Clement Seymour “Sir Coxsone” Dodd, CD (Kingston, Jamaica, January 26, 1932 – May 5, 2004) was a Jamaican record producer who was influential in the development of Ska and Reggae in the 1950s, 1960s and beyond. When the R&B craze ended in the United States, Dodd and his rivals were forced to begin recording their own Jamaican music in order to meet the local demand for new music. In 1963 he opened Studio One on Brentford Road, Kingston.  It was the first black-owned recording studio in Jamaica (see 1963 in music).


During the late 1960s and 1970s, the ‘Studio One sound’ was synonymous with the sound of ska, rocksteady and reggae, and Dodd attracted some of the best of Jamaican talent to his stable during this time, including Burning Spear, Ras Michael, Delroy Wilson, Horace Andy and Sugar Minott.  He continued to be active in the music industry into his seventies, and on May 1, 2004 Kingston’s Brentford Road was renamed Studio One.

Boulevard in a ceremony which paid tribute to his accomplishments as a producer. Initially these recordings were exclusively for a particular sound system but the records quickly developed into an industry in their own right.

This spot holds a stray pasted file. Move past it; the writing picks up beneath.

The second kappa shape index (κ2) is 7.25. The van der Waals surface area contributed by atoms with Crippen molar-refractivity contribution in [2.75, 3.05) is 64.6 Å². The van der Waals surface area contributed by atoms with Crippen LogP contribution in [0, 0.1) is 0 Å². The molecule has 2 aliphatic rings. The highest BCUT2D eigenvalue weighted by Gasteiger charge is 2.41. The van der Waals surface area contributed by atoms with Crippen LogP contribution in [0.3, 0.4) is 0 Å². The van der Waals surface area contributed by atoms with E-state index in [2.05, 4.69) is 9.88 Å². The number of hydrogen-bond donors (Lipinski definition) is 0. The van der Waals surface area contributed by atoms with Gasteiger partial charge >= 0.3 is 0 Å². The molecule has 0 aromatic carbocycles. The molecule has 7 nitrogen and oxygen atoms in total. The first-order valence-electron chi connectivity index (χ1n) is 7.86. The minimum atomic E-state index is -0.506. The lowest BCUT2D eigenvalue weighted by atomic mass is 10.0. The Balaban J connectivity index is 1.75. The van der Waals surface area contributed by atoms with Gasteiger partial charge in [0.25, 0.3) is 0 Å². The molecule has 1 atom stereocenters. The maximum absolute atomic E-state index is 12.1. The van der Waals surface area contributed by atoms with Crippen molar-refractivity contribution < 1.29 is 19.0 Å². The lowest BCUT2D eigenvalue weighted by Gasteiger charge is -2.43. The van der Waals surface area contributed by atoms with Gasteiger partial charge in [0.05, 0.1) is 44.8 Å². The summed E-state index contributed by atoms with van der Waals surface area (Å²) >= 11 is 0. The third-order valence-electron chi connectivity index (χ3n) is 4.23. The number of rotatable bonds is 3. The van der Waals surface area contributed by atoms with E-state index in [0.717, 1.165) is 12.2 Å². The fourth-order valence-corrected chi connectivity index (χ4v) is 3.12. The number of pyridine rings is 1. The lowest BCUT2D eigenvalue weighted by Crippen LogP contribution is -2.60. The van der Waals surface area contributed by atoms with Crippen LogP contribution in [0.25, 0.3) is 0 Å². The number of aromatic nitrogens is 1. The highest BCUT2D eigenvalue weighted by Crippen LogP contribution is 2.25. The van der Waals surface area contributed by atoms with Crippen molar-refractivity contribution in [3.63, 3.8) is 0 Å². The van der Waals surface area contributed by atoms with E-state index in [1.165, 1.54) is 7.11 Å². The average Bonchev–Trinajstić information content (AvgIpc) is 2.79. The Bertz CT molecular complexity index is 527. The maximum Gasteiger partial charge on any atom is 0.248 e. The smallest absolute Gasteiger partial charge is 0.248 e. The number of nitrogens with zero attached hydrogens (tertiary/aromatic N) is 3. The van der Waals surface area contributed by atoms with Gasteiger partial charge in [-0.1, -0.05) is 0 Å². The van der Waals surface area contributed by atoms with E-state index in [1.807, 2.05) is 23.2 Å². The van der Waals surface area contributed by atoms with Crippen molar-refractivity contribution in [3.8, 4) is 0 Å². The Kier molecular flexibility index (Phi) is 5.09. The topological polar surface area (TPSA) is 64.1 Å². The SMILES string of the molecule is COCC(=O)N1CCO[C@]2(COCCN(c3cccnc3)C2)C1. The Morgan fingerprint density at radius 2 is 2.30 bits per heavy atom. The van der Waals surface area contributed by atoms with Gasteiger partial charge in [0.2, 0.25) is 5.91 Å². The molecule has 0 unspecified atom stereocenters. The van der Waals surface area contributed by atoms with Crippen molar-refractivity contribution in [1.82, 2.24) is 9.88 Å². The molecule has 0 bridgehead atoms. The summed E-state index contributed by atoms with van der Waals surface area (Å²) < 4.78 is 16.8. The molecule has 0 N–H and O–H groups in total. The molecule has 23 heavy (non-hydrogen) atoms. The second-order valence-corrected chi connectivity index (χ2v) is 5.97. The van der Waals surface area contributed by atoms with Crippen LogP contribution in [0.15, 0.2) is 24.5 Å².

He held regular Sunday evening auditions in search of new talent, and it was here that Dodd auditioned Bob Marley, singing as a part of The Wailing Wailers. He gave the group a five-year exclusive contract, paying them £20 for each song they recorded.

The Marley-penned song Simmer Down, a Dodd production, went to number one in Jamaica in February 1964. He died suddenly of a heart attack four days later while working at Studio One. Dodd was posthumously awarded the Order of Distinction, in the rank of Commander on October 15, 2007, for service to the Jamaica music industry.

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